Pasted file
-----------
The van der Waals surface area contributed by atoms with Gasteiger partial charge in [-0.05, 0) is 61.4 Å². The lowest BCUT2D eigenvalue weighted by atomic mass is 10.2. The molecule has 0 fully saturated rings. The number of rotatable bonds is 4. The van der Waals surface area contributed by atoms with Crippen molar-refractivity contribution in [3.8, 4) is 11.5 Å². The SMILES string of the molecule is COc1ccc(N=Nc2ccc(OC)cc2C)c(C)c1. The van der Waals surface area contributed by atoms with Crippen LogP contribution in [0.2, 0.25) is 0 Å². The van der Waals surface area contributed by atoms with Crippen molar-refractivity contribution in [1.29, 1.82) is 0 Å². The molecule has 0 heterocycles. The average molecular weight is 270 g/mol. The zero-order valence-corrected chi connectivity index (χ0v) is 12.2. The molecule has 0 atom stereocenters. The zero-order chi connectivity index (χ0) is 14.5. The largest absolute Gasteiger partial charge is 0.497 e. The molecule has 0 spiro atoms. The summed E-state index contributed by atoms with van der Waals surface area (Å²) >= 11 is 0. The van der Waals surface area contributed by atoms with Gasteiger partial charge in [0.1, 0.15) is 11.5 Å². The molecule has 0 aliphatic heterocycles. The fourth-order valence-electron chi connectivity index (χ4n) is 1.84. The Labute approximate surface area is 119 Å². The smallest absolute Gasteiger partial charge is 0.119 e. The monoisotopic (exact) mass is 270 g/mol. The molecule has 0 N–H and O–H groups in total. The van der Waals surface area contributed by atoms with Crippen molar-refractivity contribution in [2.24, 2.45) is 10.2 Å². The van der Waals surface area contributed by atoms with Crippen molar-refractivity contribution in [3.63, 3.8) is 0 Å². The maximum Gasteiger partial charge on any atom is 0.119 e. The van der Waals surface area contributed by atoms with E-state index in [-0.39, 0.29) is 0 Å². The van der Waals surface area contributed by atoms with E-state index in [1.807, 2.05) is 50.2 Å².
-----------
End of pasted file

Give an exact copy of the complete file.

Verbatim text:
The van der Waals surface area contributed by atoms with Gasteiger partial charge in [-0.05, 0) is 61.4 Å². The lowest BCUT2D eigenvalue weighted by atomic mass is 10.2. The molecule has 0 fully saturated rings. The number of rotatable bonds is 4. The van der Waals surface area contributed by atoms with Crippen molar-refractivity contribution in [3.8, 4) is 11.5 Å². The SMILES string of the molecule is COc1ccc(N=Nc2ccc(OC)cc2C)c(C)c1. The van der Waals surface area contributed by atoms with Crippen LogP contribution in [0.2, 0.25) is 0 Å². The van der Waals surface area contributed by atoms with Crippen molar-refractivity contribution in [1.29, 1.82) is 0 Å². The molecule has 0 heterocycles. The average molecular weight is 270 g/mol. The zero-order valence-corrected chi connectivity index (χ0v) is 12.2. The molecule has 0 atom stereocenters. The zero-order chi connectivity index (χ0) is 14.5. The largest absolute Gasteiger partial charge is 0.497 e. The molecule has 0 spiro atoms. The summed E-state index contributed by atoms with van der Waals surface area (Å²) >= 11 is 0. The van der Waals surface area contributed by atoms with Gasteiger partial charge in [0.1, 0.15) is 11.5 Å². The molecule has 0 aliphatic heterocycles. The fourth-order valence-electron chi connectivity index (χ4n) is 1.84. The Labute approximate surface area is 119 Å². The smallest absolute Gasteiger partial charge is 0.119 e. The monoisotopic (exact) mass is 270 g/mol. The molecule has 0 N–H and O–H groups in total. The van der Waals surface area contributed by atoms with Crippen molar-refractivity contribution in [2.24, 2.45) is 10.2 Å². The van der Waals surface area contributed by atoms with Crippen molar-refractivity contribution in [3.63, 3.8) is 0 Å². The maximum Gasteiger partial charge on any atom is 0.119 e. The van der Waals surface area contributed by atoms with E-state index in [-0.39, 0.29) is 0 Å². The van der Waals surface area contributed by atoms with E-state index in [1.807, 2.05) is 50.2 Å².